I spoke with Juan and Ken Salazar as we  looked over the river into Mexico at the tiny village of Boquillos and the towering El Carmen escarpment, and we marveled on the conservation achievement and potential of this initiative.  As the day moved on, I also marveled at something else…the obvious respect and genuine friendship between the two Secretaries. Ken Salazar spoke to Juan Elvira using the personal and affectionate “Juanito”…surely this was a first in US-Mexico relations!  And it all came together because of protecting wild nature….

This objective of WILD9 illustrates the World Wilderness Congress process, of collaboration and practical accomplishments that are achieved over many years. We can achieve the miracles we need through cooperation, friendship and persistence. Onward…

>>Read the Semarnat press release (Spanish)

For more images, view the slideshow below!

6 Comments (Post Comment)
Todd Walters says:

So excited to see this initiative revived, and at a most opportune moment. I think this story also shares a lesson, that a small group of people, can strategically utilize traditional diplomatic channels to advocate for environmental peacebuilding as a tool for transboundary cooperation in a crucial ecosystem for North America! Bravo! Muy Bien!

Wouter van Hoven says:

Vance this is a monument to dedicated conservation from your and the Wild’s side. Sincere congratulation.

John Hendee says:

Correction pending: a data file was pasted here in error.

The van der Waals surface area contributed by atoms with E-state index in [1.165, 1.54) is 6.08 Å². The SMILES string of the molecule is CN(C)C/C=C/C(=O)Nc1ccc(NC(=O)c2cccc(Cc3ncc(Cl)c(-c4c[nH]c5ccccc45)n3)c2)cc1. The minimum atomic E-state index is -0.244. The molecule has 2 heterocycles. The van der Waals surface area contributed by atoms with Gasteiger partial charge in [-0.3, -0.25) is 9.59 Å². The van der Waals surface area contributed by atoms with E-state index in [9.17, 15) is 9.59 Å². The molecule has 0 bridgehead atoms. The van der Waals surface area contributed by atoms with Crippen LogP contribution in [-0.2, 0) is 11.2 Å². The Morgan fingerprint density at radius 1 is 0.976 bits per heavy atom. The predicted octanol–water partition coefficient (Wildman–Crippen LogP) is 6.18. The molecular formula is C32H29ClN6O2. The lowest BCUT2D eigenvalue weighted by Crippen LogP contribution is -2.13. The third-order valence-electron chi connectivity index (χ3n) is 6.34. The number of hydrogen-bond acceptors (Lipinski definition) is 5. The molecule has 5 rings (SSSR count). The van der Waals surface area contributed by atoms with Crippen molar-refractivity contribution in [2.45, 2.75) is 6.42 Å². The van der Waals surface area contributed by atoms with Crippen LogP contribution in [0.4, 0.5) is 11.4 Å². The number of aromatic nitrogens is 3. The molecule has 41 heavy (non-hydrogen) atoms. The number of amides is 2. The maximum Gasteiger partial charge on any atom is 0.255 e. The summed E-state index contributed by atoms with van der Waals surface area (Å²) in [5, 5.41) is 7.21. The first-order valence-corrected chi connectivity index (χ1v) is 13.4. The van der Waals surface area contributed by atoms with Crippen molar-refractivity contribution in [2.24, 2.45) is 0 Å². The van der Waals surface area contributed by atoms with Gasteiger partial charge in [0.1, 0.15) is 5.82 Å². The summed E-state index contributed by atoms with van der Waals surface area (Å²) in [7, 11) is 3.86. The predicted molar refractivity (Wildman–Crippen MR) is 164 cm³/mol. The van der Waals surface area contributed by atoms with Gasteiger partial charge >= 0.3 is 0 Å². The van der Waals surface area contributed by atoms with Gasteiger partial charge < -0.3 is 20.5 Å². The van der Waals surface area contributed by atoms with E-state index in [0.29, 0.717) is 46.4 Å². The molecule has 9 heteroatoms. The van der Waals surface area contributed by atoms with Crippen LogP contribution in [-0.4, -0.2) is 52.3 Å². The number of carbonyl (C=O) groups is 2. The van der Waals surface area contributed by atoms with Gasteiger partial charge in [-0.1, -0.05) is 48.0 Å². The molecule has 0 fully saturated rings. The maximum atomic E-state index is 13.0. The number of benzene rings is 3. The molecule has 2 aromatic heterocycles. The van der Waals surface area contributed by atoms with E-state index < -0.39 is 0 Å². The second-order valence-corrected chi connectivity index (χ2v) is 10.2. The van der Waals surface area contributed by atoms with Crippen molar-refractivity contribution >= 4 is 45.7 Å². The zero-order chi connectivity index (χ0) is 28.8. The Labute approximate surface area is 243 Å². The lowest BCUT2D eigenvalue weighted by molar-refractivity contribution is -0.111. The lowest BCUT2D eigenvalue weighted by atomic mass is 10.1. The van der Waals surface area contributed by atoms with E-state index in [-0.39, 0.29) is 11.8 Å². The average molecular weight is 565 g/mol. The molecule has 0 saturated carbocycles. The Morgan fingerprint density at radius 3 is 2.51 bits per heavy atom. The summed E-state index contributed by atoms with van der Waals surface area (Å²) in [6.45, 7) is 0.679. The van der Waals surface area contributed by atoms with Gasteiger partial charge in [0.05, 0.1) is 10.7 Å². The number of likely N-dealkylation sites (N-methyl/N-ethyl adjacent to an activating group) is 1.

This is a vintage WILD accomplishment, helping facilitate conservation achievements thru the Congress and other activities surrounding Congress planning. Congratulations Vance and our WILD partners who worked unseen behind the scenes to help make this happen.

Michael Sweatman says:

It is truly good news to read about the Big Bend/Rio Bravo conservation success, and WILD should be congratulated on its role as catalyst. It is reassuring that in spite of all the trials and tribulations that have for so many years soured realations both sides of the border, it has taken the spirit of wilderness to overcome the intransigence of politicians.
The joining of areas north of the border that have been conserved for many years with newly conserved areas on the Mexican side presage a new spirit of cooperation between the two neighbors. After all, El Carmen, the catalyst for the Mexican initiative, received the first wilderness delegation in Latin America; and this has been joined to Big Bend National Park that is managed as wilderness across the river.
Mention needs also to be made of the role that the private sector played. Initially CEMEX played a lead role in amalgamating private lands, and other private landowners have contributed their properties to this vast new conservation area, for there is little public land in Mexico.
In additiuon, many Mexican, American and international NGOs made important contributions.
The World Wilderness Congress is all about bringing all these disparate resources and energies together to perform the otherwise impossible.
Thank you, Patricio: thank you, Vance!

Karen S Ross says:

Congratulations Vance, WILD, Mexico and USA. What an achievement!! Truly inspirational and such an important land-mark in cross-border conservation and cooperation. Well done, and thank you!

Charlotte Baron says:

Vance, thank you for a ‘positive’ message of cooperation that shows international caring for wild species and their habitat. Your vision and persistence have made and will continue to make a difference.